By Dr. Ink
Setting foot inside Et Voila French Bistro is like being catapulted into some cozy restaurant on a Parisian cobblestone street. The dark wood paneling, the hexagon floor tiles, and the imposing clock with Roman numerals hanging above the bar sends you far outside of San Diego faster than you can toss a fish taco into the air.
And that’s a good thing if you’re looking for a refined yet casual change of pace from the hipster hangouts dominating this locale. Et Voila relies strictly on its French roots and high epicurean standards to keep customers coming back, with no obvious theme required.
Previously, I had been here a couple times for dinner. Happy hour, offered only at the bar, is no less stellar. Aside from saving a chunk of change on well-executed cocktails and scrumptious noshes, you get to cozily interact with customers who are more interested in conversing than they are in endlessly thumbing their phones.
At least that was the case in two recent visits I made during happy hour, during one of which I found myself chatting with a trio of middle-age customers on everything from travel and music to San Diego’s dockless bicycles and the breathtaking “ravioli aux champignons” two of us were eating.
The mushroom-stuffed purses, served in a port sauce, are one of the bistro’s signature dishes. You’d be remiss to overlook them, especially when they’re a few bucks cheaper during happy hour.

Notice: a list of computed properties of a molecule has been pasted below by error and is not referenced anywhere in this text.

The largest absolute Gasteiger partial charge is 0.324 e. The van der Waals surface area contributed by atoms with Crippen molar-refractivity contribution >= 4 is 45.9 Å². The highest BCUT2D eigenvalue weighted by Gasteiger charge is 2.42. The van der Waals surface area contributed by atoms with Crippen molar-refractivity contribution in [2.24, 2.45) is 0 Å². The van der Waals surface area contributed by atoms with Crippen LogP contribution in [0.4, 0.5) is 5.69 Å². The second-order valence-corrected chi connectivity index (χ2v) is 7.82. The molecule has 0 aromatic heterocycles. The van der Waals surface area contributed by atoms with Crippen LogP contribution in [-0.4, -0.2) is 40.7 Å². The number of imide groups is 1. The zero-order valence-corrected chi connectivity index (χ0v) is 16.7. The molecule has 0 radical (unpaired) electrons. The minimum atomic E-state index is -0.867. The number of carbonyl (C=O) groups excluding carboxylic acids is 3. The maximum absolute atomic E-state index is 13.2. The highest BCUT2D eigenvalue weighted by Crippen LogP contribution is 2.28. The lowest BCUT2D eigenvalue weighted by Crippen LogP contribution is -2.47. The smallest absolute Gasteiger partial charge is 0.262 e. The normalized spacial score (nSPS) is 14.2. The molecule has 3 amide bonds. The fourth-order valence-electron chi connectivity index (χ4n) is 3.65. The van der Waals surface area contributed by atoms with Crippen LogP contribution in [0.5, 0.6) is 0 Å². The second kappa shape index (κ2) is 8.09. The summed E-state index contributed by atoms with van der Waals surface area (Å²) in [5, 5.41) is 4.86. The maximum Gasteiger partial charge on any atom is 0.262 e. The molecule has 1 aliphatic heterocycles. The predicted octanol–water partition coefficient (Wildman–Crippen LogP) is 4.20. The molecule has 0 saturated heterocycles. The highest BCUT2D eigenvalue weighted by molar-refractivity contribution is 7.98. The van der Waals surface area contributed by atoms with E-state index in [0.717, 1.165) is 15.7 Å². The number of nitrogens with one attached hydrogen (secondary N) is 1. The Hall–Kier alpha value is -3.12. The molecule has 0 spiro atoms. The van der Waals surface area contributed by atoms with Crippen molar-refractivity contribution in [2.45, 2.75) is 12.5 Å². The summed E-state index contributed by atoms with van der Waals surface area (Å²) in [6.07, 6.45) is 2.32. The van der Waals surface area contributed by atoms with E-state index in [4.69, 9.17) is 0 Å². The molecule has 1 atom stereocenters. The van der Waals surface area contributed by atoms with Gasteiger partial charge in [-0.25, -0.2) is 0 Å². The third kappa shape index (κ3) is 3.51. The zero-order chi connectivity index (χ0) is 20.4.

On that visit, I paired the ravioli with a $5 glass of Beaujolais — an early wine with a surprising, mature flavor — that offered a little more structure than the young, fruity profile I expected.
What is probably the tastiest cocktail I’ve had in a year materialized on my most recent visit in the form of a “Riviera Mule.” It’s constructed with Skyy Vodka, house-made ginger syrup, fresh passion fruit puree and lime juice.
Rarely do I encounter a cocktail that isn’t overly cloying or too acidic. This had everything in between those two extremes going for it.
Then came my $2 baguette with a few fancy balls of softened butter. According to the bartender, the loaves are shipped down from a bakery in Vancouver, Canada, then baked to order. The 5-inch hunk of bread was wonderfully crusty on the outside, and airy and yeasty inside — exactly like what you’d score in any bistro or bakery in France.
Other drinks and dishes listed on the happy hour menu include 1664 French pale lager on draft; a “tequila mockingbird” made with orange curacao and fruit purees; a cucumber gimlet; lamb sliders with harissa aioli; escargots in garlic and parsley butter; and phyllo pastry stuffed with Reblochon cheese.
Regardless what you consume here, nothing disappoints.